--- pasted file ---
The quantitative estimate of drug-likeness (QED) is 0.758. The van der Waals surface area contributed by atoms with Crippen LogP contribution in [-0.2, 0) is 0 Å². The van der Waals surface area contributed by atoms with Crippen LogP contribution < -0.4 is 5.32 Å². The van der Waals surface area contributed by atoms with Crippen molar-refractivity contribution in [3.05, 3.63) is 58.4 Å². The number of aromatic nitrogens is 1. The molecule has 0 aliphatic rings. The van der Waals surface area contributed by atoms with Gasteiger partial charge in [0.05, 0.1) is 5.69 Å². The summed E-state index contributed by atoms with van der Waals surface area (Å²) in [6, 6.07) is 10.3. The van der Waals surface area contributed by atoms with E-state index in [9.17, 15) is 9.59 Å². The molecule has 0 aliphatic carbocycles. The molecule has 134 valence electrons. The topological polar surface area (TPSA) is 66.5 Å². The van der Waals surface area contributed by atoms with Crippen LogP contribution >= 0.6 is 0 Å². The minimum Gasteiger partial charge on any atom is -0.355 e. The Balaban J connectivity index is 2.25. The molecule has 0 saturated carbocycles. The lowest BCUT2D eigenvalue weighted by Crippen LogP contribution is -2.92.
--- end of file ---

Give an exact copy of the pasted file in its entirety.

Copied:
The quantitative estimate of drug-likeness (QED) is 0.758. The van der Waals surface area contributed by atoms with Crippen LogP contribution in [-0.2, 0) is 0 Å². The van der Waals surface area contributed by atoms with Crippen LogP contribution < -0.4 is 5.32 Å². The van der Waals surface area contributed by atoms with Crippen molar-refractivity contribution in [3.05, 3.63) is 58.4 Å². The number of aromatic nitrogens is 1. The molecule has 0 aliphatic rings. The van der Waals surface area contributed by atoms with Gasteiger partial charge in [0.05, 0.1) is 5.69 Å². The summed E-state index contributed by atoms with van der Waals surface area (Å²) in [6, 6.07) is 10.3. The van der Waals surface area contributed by atoms with E-state index in [9.17, 15) is 9.59 Å². The molecule has 0 aliphatic carbocycles. The molecule has 134 valence electrons. The topological polar surface area (TPSA) is 66.5 Å². The van der Waals surface area contributed by atoms with Crippen LogP contribution >= 0.6 is 0 Å². The minimum Gasteiger partial charge on any atom is -0.355 e. The Balaban J connectivity index is 2.25. The molecule has 0 saturated carbocycles. The lowest BCUT2D eigenvalue weighted by Crippen LogP contribution is -2.92.